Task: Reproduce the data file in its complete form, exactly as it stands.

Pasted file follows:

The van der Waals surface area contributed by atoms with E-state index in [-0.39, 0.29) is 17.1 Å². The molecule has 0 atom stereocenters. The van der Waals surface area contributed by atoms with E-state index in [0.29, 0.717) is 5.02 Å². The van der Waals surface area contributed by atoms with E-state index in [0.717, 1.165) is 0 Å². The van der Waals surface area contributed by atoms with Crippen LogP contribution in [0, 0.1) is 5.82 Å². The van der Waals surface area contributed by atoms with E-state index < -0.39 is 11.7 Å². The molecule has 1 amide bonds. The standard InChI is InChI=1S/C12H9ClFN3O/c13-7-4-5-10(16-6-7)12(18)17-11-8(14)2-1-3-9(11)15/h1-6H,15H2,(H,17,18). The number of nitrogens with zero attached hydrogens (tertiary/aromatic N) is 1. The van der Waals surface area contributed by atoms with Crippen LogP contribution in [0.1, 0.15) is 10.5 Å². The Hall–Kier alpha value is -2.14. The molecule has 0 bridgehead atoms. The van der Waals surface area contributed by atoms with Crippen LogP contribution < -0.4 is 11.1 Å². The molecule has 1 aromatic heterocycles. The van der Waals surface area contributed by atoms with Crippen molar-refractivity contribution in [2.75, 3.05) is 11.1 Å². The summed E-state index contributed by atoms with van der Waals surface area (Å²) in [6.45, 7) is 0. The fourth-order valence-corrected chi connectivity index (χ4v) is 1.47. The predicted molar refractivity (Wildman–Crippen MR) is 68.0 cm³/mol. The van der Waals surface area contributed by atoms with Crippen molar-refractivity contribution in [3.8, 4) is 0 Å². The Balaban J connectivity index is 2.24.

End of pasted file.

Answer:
The van der Waals surface area contributed by atoms with E-state index in [-0.39, 0.29) is 17.1 Å². The molecule has 0 atom stereocenters. The van der Waals surface area contributed by atoms with E-state index in [0.29, 0.717) is 5.02 Å². The van der Waals surface area contributed by atoms with E-state index in [0.717, 1.165) is 0 Å². The van der Waals surface area contributed by atoms with Crippen LogP contribution in [0, 0.1) is 5.82 Å². The van der Waals surface area contributed by atoms with E-state index < -0.39 is 11.7 Å². The molecule has 1 amide bonds. The standard InChI is InChI=1S/C12H9ClFN3O/c13-7-4-5-10(16-6-7)12(18)17-11-8(14)2-1-3-9(11)15/h1-6H,15H2,(H,17,18). The number of nitrogens with zero attached hydrogens (tertiary/aromatic N) is 1. The van der Waals surface area contributed by atoms with Crippen LogP contribution in [0.1, 0.15) is 10.5 Å². The Hall–Kier alpha value is -2.14. The molecule has 0 bridgehead atoms. The van der Waals surface area contributed by atoms with Crippen LogP contribution < -0.4 is 11.1 Å². The molecule has 1 aromatic heterocycles. The van der Waals surface area contributed by atoms with Crippen molar-refractivity contribution in [2.75, 3.05) is 11.1 Å². The summed E-state index contributed by atoms with van der Waals surface area (Å²) in [6.45, 7) is 0. The fourth-order valence-corrected chi connectivity index (χ4v) is 1.47. The predicted molar refractivity (Wildman–Crippen MR) is 68.0 cm³/mol. The van der Waals surface area contributed by atoms with Crippen molar-refractivity contribution in [3.8, 4) is 0 Å². The Balaban J connectivity index is 2.24.